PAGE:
Not so good is that I'm writing this while sitting atop my empty water bucket in line at the neighborhood tap. The water is running painfully slowly. I swear I've seen my hair grow. With so much time on my hands, I'd like to update you on my current reading list.

Wilbur Smith is a white African novelist whose books are terrible, positively dreadful, but oh so readable. They're like Indiana Jones meets James Bond. Smith has been quite prolific over the last few decades, his many books number more than thirty. They're highly formulaic, but quite enjoyable if you're just looking for a fun, wild, and eye-rollingly ridiculous adventure story set in an African context. Most of the books feature a historical bent, so you may actually learn something between all the torrid affairs and big game hunting. Wilbur Smith is the perfect author for when you're in the mood for the literary equivalent of a Nicolas Cage film.

JM Coetzee is exactly the opposite. His books are very serious and intellectual, so deep it's easy to start drowing in all the layers and metaphors. While not particularly thick, Coetzee's books take me a lot of time to get through because I keep pausing to re-read, reflect and repeat. It's dense material, but absolutely worth the effort. His essay On Raiding in the novel Diary of a Bad Year is a stunningly sharp, but simultaneously poignant analysis of apartheid. It's on page 104. Go to a library, find this book, and read it. Right now. Your time will not be wasted.

Hugh Lewin's Stones Against the Mirror is also worth a read. While I don't usually enjoy books about apartheid, Lewin handles the subject well. He restricts his writing to his personal experiences, which as a member of an underground anti-apartheid movement responsible for multiple bombings are quite intense. He describes his time in jail and his journey to forgiving the man who put him there, his best friend. While these parts of the book are certainly interesting and well-written, I was really struck by the chapters describing his involvment with the Truth and Reconciliation hearings. The book actually quotes testimony from the TRC and Lewin describes the context exactly as it was, because he was there, he was in those rooms. He listened to that testimony, participated in the inquiries, he was there. Apartheid's been gone for nearly two decades, and yet it's not quite history. Nelson Mandela's election didn't erase the memory of the people. For most of the adult population of South Africa, apartheid is not an abstract footnote in history, it is the backdrop against which much of their lives played out. Lewin's book carefully knits the past into the present and gives the reader a personal glimpse into South Africa's troubled past. As most readers of this blog will never get a lift from a retired member of Umkonto wa Sizwe, I think Lewin's book is the next best way to get a strong dose of perspective on the apartheid state. Stones Against the Mirror injects life and color into a historical period too often painted in lifeless shades of gray. The people and places of the apartheid state are, for the most part, still present in South Africa today. They've always been here. Lewin just points them out.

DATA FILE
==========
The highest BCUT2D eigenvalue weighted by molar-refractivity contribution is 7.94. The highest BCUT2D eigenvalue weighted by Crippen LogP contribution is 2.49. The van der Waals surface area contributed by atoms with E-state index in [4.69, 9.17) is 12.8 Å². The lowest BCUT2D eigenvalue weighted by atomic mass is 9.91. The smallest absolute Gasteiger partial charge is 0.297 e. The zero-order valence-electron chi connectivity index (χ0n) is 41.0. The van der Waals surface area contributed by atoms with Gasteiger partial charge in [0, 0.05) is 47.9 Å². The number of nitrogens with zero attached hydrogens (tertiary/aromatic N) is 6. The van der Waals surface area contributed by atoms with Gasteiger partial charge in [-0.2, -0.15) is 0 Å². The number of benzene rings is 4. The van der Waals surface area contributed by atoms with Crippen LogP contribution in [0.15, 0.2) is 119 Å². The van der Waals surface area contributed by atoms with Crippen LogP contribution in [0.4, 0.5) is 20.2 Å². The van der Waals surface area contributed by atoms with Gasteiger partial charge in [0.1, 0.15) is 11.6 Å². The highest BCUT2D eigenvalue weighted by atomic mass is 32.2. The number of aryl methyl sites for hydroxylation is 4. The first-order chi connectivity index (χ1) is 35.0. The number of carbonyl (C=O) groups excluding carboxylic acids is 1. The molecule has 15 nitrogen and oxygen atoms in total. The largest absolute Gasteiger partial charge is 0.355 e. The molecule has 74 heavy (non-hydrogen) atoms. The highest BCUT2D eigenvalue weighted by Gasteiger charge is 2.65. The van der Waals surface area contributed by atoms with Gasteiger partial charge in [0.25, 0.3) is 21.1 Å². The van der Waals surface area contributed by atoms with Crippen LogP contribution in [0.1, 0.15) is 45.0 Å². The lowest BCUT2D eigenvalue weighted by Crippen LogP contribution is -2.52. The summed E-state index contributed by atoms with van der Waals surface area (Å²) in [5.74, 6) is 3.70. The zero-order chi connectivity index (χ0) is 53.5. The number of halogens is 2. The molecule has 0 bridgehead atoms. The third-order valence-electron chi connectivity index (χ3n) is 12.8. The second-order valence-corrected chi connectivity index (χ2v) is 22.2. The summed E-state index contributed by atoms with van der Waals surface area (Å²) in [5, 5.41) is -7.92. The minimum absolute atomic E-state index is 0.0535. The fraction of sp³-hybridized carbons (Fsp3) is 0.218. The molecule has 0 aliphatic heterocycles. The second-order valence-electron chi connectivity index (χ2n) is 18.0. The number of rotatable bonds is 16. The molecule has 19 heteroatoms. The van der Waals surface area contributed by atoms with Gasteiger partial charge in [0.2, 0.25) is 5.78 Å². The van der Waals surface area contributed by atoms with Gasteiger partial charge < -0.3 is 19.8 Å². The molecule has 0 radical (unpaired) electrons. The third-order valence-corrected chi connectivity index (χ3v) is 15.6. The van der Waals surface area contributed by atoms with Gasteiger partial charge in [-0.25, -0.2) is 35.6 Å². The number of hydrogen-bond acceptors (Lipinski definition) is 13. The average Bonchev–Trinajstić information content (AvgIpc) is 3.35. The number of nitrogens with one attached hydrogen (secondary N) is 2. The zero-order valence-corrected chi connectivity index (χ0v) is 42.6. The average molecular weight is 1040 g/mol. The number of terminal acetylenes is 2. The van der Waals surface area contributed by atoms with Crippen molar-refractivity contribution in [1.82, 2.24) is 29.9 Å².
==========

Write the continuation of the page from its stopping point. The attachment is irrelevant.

I've also been reading some Tom Robbins, which is always a delight, but with school back in session my long days in bed with a book are mostly things of the past. I'm about to curl up with hundreds of papers to mark and several seasons of Grey's Anatomy. Saturday night in the village: it's just like every other night!

Sunday, September 18, 2011

The Poverty Spectrum

I used to live in Fairfield County, Connecticut. This does not mean that I had an Uncle Scrooge-like vault of money to practice my backstroke in. Similarly, I now live in a poor village. This does not mean that everyone wanders the streets wearing rags and looking dangerously emaciated. There are different levels of disadvantage. There is a spectrum of poverty present in poor communities, just as there is a spectrum of wealth between Bill Gates and Joe Executive, even if they both happen to live in the same place.

Many homes in Loopeng are made of a mixture of cow dung and mud, which is daubed over a tight structure of sticks and covered by a thatch roof. These homes are often well-taken care of, almost always electrified and frequently the home of such modern frivolities as television and stereos. They may be made of cow dung and mud, but cow dung and mud are not necessarily indicators of extreme poverty.

In fact, a residential address in a "poor" village is hardly an indicator of poverty at all. In addition to a plethora of mud-stick homes, Loopeng has houses that would not be too terribly out of place in suburbia. These houses have 2-car garages, several bedrooms and, of course, running water. Hot and cold, even! They have lawns and gardens watered by irrigation systems. They haven't got a speck of pavement nearby, but that's practically the only giveaway that these homes are in an African village, not a Floridian suburb.